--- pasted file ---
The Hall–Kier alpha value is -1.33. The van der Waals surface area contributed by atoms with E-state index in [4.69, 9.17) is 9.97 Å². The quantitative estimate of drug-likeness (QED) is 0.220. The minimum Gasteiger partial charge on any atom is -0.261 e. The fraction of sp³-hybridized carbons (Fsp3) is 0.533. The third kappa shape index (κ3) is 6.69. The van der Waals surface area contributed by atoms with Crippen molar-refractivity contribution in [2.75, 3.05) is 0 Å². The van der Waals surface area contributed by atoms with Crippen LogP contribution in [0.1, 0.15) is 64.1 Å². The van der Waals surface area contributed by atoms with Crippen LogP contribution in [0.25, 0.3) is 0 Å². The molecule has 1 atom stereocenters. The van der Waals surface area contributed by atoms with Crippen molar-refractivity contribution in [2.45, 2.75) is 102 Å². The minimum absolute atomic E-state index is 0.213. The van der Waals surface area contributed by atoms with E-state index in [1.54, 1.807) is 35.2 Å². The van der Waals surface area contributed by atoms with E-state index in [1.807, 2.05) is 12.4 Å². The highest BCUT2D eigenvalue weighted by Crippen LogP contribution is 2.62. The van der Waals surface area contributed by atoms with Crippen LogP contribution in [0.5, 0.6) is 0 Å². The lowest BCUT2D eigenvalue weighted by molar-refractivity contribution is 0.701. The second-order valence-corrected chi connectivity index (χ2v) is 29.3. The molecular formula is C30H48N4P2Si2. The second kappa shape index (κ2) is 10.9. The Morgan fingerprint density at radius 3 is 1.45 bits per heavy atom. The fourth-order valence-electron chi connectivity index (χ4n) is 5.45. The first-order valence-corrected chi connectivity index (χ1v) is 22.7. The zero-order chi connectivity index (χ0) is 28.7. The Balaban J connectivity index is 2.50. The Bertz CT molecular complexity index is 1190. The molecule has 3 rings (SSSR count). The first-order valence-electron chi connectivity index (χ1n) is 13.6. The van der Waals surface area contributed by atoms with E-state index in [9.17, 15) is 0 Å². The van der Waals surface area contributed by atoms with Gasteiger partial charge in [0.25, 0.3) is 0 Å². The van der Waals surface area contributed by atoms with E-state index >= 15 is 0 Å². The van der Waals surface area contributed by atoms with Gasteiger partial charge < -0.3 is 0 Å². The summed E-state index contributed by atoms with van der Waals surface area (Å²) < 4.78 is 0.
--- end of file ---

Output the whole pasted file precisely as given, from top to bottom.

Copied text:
The Hall–Kier alpha value is -1.33. The van der Waals surface area contributed by atoms with E-state index in [4.69, 9.17) is 9.97 Å². The quantitative estimate of drug-likeness (QED) is 0.220. The minimum Gasteiger partial charge on any atom is -0.261 e. The fraction of sp³-hybridized carbons (Fsp3) is 0.533. The third kappa shape index (κ3) is 6.69. The van der Waals surface area contributed by atoms with Crippen molar-refractivity contribution in [2.75, 3.05) is 0 Å². The van der Waals surface area contributed by atoms with Crippen LogP contribution in [0.1, 0.15) is 64.1 Å². The van der Waals surface area contributed by atoms with Crippen LogP contribution in [0.25, 0.3) is 0 Å². The molecule has 1 atom stereocenters. The van der Waals surface area contributed by atoms with Crippen molar-refractivity contribution in [2.45, 2.75) is 102 Å². The minimum absolute atomic E-state index is 0.213. The van der Waals surface area contributed by atoms with E-state index in [1.54, 1.807) is 35.2 Å². The van der Waals surface area contributed by atoms with E-state index in [1.807, 2.05) is 12.4 Å². The highest BCUT2D eigenvalue weighted by Crippen LogP contribution is 2.62. The van der Waals surface area contributed by atoms with Crippen LogP contribution in [0.5, 0.6) is 0 Å². The lowest BCUT2D eigenvalue weighted by molar-refractivity contribution is 0.701. The second-order valence-corrected chi connectivity index (χ2v) is 29.3. The molecular formula is C30H48N4P2Si2. The second kappa shape index (κ2) is 10.9. The Morgan fingerprint density at radius 3 is 1.45 bits per heavy atom. The fourth-order valence-electron chi connectivity index (χ4n) is 5.45. The first-order valence-corrected chi connectivity index (χ1v) is 22.7. The zero-order chi connectivity index (χ0) is 28.7. The Balaban J connectivity index is 2.50. The Bertz CT molecular complexity index is 1190. The molecule has 3 rings (SSSR count). The first-order valence-electron chi connectivity index (χ1n) is 13.6. The van der Waals surface area contributed by atoms with E-state index in [9.17, 15) is 0 Å². The van der Waals surface area contributed by atoms with Gasteiger partial charge in [0.25, 0.3) is 0 Å². The van der Waals surface area contributed by atoms with E-state index >= 15 is 0 Å². The van der Waals surface area contributed by atoms with Gasteiger partial charge < -0.3 is 0 Å². The summed E-state index contributed by atoms with van der Waals surface area (Å²) < 4.78 is 0.